News & Notes
MOTTE MAKING GOOD IMPRESSION: Tyler Motte has played 10 games since being recalled from the Cleveland Monsters of the American Hockey League. He has three points (two goals, one assist), and has caught Tortorella's attention with his skating and ability to generate scoring chances.
Motte finished with no points and a minus-1 plus/minus rating Monday against Buffalo, but stood out in the Jackets' 2-0 win this past Friday against the New York Rangers. According to naturalstattrick.com, Motte generated six individual scoring chances in that game, including four classified as high-danger chances.
Tortorella said the tally kept by Blue Jackets coaches was right around those numbers.
"He has five primary scoring chances, the last game [against the Rangers], according to our count when we break the game down," Tortorella said. "[He] led our team. Eventually, as he keeps going, I'd like to see maybe using him killing penalties at certain times. But he's played well since we brought him up."
Motte said his comfort level in the NHL has increased, after not making the Blue Jackets' roster out of training camp. Now, he's focused on staying in Columbus.
"My game really starts with my legs and my feet," Motte said. "When I'm thinking the game and I'm confident, those are the things that [are most effective]."
SAVARD RETURNS: Veteran defenseman David Savard looked good in his return to the Blue Jackets' lineup. Savard, a surprise healthy scratch against the Rangers, played 20:04 and finished with a plus-1 plus/minus rating, two shots on goal and one blocked shot.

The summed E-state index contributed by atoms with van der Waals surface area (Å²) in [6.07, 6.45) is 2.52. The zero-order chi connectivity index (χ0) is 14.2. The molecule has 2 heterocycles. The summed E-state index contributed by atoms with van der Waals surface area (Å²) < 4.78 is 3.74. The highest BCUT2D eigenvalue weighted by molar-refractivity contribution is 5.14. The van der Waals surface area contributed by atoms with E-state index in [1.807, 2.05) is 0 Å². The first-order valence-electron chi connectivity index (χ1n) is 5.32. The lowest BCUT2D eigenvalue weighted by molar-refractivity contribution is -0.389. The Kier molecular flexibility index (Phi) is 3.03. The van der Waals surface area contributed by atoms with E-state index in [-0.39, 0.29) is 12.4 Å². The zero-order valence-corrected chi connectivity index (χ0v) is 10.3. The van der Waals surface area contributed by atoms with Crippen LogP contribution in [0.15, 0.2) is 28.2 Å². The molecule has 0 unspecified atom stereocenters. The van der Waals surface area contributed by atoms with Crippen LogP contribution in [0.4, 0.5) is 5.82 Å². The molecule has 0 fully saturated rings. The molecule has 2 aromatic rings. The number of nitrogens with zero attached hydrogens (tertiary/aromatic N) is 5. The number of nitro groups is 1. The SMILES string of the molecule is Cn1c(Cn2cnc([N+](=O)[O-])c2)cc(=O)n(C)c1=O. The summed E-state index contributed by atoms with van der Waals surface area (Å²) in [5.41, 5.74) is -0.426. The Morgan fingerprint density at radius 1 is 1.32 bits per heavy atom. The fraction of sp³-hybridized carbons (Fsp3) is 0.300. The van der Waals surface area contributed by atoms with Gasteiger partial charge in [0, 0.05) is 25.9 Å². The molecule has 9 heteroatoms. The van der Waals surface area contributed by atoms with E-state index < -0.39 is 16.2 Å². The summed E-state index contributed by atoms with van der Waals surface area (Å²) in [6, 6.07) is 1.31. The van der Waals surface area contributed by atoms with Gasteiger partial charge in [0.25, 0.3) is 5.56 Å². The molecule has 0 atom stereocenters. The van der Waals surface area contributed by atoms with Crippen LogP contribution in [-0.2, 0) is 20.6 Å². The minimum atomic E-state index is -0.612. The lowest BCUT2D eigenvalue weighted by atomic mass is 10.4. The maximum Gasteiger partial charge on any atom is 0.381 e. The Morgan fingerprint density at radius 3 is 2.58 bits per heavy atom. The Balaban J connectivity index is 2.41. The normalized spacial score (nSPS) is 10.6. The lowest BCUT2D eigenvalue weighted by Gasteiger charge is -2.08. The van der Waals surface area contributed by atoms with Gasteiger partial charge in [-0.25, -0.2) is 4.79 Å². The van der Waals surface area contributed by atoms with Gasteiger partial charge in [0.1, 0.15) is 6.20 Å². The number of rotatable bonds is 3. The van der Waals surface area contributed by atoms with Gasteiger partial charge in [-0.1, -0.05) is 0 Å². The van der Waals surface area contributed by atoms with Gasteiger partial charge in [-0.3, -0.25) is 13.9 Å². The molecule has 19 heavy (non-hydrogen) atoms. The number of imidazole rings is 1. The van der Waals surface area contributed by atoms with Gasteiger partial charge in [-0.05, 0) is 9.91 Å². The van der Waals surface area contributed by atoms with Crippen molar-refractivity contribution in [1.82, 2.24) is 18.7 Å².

He played 2:53 while shorthanded, helping Columbus kill three Buffalo power plays.
"Savvy's a really good player," Tortorella said. "He just has not played well. He needs to play to the capabilities that we know he has."
WHAT A TRIP: Jeff Marshall and his sons, Michael and Thomas, made the trip with the Blue Jackets as part of an experience auctioned for charity at a golf outing hosted by Columbus general manager Jarmo Kekalainen.
Proceeds from the auction went to the Juvenile Diabetes Research Foundation of Columbus.
Marshall's employer won the bidding, and then gave him the trip because his sons play hockey. Thomas, 11, is a defenseman. Michael, 10, is a right wing.
They're from Cleveland, and Jeff Marshall is originally from Buffalo. That made the trip even more special, along with the fact it was Michael's first time attending an NHL game.
"They've both really been looking forward to it," Marshall said. "The Blue Jackets were really nice. I think the original auction was for two guests, and when they found out I had two little guys they said, 'Bring them both.' It couldn't have worked out better."
The Marshalls flew to Buffalo with the team, and the boys got autographs from all the players. They also chatted with some players, posed for pictures and were given Tortorella's lineup card.
Tortorella also did his postgame press conference with Thomas and Michael alongside him, encouraging reporters to ask them questions.
"Unbelievable," Marshall said. "It was just fantastic. You don't get to see that every day. [My sons] get it, and they're still kind of awestruck by it all."
QUOTEABLE "I think if we're honest right through the year, that's healthy for the team. There's no fine print in the bottom of a contract of a veteran guy that you can't be taken out. I haven't seen that fine print, and it's not going to happen." - Blue Jackets coach John Tortorella, on his willingness to scratch a veteran if warranted.